I am so excited to see this recipe. My first few attempts came out super soggy and I was really sad because I liked the flavor. I can’t wait to give this one a try! Thank you!
love this! I invite you to share at my blog hop today. Hugs!
Hi, this looks incredible…what can I use instead of almond meal? thanks!
I love this recipe and want to put the spinach on. Do you cook the spinach first? I never know whether to add it raw or cook a little.
Just found your website. Can’t wait to try this recipe!
“Vegan Cauliflower Pizza Crust” – I have never seen anything like it, it looks amazing.
This looks incredible. I haven’t tried a cauliflower crust yet, but I want to and I’m definitely going to try your recipe. Does all purpose/spelt flower work as well? I can’t find it over here, but otherwise I should maybe make it myself? I think that is the best for the flavour? Thanks!
I’m a vegan and have been looking for a gf cauli-crust that holds together. This looks perfect! I’ll have to give it a go. I always appreciate the detailed notes you provide on this blog, as vegan recipes need a little TLC 🙂
What is a good substitute for the almond meal? Thanks!
I just made this cauliflower crust for the 1st time today and didn’t have almond meal. I ended up using the leftover soybeans that I had from making homemade soy milk the other day. The crust turned out great! I would think that soy flour might be a good substitute as well. About the soy bean mixture – I used the same amount as the recipe calls for almond meal. My 4 kids absolutely LOVED it…and wanted more…and 2 of them are very picky eaters too! They couldn’t believe it didn’t have any flour!
Woo hoo!! I’m sooooo glad you managed to veganize this!! Now it’s ANOTHER dang-good-looking recipe to add to the monstrous to-make list (that you’ve made for me)!!!
I made this using the flax, it turned out wonderful! I love how all of ‘Megan’s recipes actually work!! Thanks for another great recipe!!
When freezing the crust, would you do this after baking it? Would you defrost it before use or should you just put it straight in the oven?
Thank you!! Can’t wait to try this!
I made this for dinner tonight although I had a little prob this was a hit . Prob was I used cookie sheet so maybe that’s why crust was too thin but any smaller and it would not be much of a pizza for the cost . I seen at the end make extra because of the work I get that now and when I make these again I will do that 🙂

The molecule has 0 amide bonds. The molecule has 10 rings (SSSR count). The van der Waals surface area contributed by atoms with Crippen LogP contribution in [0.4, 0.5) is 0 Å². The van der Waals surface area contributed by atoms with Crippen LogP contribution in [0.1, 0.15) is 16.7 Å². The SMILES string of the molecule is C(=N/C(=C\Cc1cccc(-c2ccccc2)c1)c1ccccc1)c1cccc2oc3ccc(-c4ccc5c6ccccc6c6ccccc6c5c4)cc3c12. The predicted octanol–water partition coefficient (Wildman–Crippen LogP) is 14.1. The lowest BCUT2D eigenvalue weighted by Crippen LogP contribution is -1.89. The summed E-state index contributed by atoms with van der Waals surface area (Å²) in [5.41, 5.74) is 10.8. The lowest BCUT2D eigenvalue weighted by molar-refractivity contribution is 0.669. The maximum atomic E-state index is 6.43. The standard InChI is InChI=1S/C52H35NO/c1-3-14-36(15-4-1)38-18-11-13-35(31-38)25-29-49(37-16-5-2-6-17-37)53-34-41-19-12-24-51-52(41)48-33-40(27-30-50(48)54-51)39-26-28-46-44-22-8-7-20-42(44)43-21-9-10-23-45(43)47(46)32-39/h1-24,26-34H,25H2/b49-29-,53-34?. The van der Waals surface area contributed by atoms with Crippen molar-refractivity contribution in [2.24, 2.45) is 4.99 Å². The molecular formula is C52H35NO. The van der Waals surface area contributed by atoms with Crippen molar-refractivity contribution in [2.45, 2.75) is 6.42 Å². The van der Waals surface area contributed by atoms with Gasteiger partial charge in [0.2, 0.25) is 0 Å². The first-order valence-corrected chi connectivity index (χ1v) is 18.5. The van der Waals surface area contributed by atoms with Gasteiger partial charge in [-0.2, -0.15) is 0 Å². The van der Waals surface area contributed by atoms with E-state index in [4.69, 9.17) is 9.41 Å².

Meghan thank you so much for all of your creative, delicious, and practical ingredient recipes!! Made the pancakes and pizza and now trying the ice cream too
Can you use whole chia seeds or do they have to be ground?
I used whole chia seeds, along with flax seeds, and they turned out great. Just make sure you absorb them in water first, as the directions say.
I made this twice, cooked once on baking paper and once straight onto a greased tray and both times it stuck like freaking superglue. Ended up scraping it off, crumbling what was re-usable into a fritter batter and frying it off to save my dinner party entree. Tasted alright as it was but yeah, I’m thinking it either needs to be rolled out differently or it needs some kind of oil in the mixture. Might try it again someday.
Just in case you dont know ….Baking parchment is not the same as parchment paper. The former sticks.
I loved it. I will do this recipe again but next time I will be patient and turn the crust over for the last 15 additional minutes as you suggest. Delicious. I feel so pleased with myself for eating right and I feel so much better without grains. My thinking is clearer, I have more energy. I did give in to one animal product. Mozzarella cheese. OH I used the whole chia seeds. And I used my Omega 8004 to “grind” the cauliflower instead of a food processor. It was so easy. I think I could have put the cauliflower back in the juice extractor instead of using the towel method. I’ll try that next time as well. THanks so much for a yumpcious Friday night supper.
Loved the flavor of the crust. ( of what we could salvage) ours too, stuck like superglue. We will try it again because it is so delicious! Maybe next time we will use our pizza stone.
Thanks a lot for this recipe! Very avant-garde 🙂
I replaced the flax seeds with a mixture of water and chickpeas flour, stirring until it got smooth and sticky (the same consistency as a whisked egg). The result was great, and the crust held perfectly!
Could you please tell me what you do so the crust doesn’t get soggy. I absolutely love the flavor, texture, everything about this crust but as I have made other vegan pizza crusts it is always the same problem. Do you use tomato paste instead of tomato sauce? Are you careful not to use a lot? If I had remembered this problem I would have experimented with one of those ideas but I didn’t,so I pose the question to you . . . help!
I think flipping and baking the crust on the other side is essential to making it drier, and then I’m careful to not overload it with toppings– it can definitely get soggy if you add too much sauce or too many veggie toppings. I’ve never tried tomato paste, but I have used pesto with great results!
I forgot to buy almond meal so I ground some dried coconut and mixed it half and half with arrowroot powder as a substitute, and it seemed to work fine.
The pizza I made with a pesto sauce as I have a nightshade allergy. I’m so excited to have a grain free/ nightshade free dinner option!
Thanks for this!
this looks a lot like the cauliflower pizza crust from kitchenlovestories but she uses flour instead of nuts. i prefer nut free so that worked great. this looks good too though. i love almonds. thanks!
I made your recipe this weekend and used frozen cauliflower. I tried the crust today with portobello mushrooms, peppers, spinach, grilled chicken and a little cheese. It was delicious!!! My husband, who turned up his nose at the thought of cauliflower tried a bite and liked it too! He was very skeptical but changed his mind when his taste buds approved. Thanks for your wonderful site and recipes!
I did it and I liked it so much, but it wasn`t crunch =( so… I`m thinking about using quinoa or amaranth. What do you think?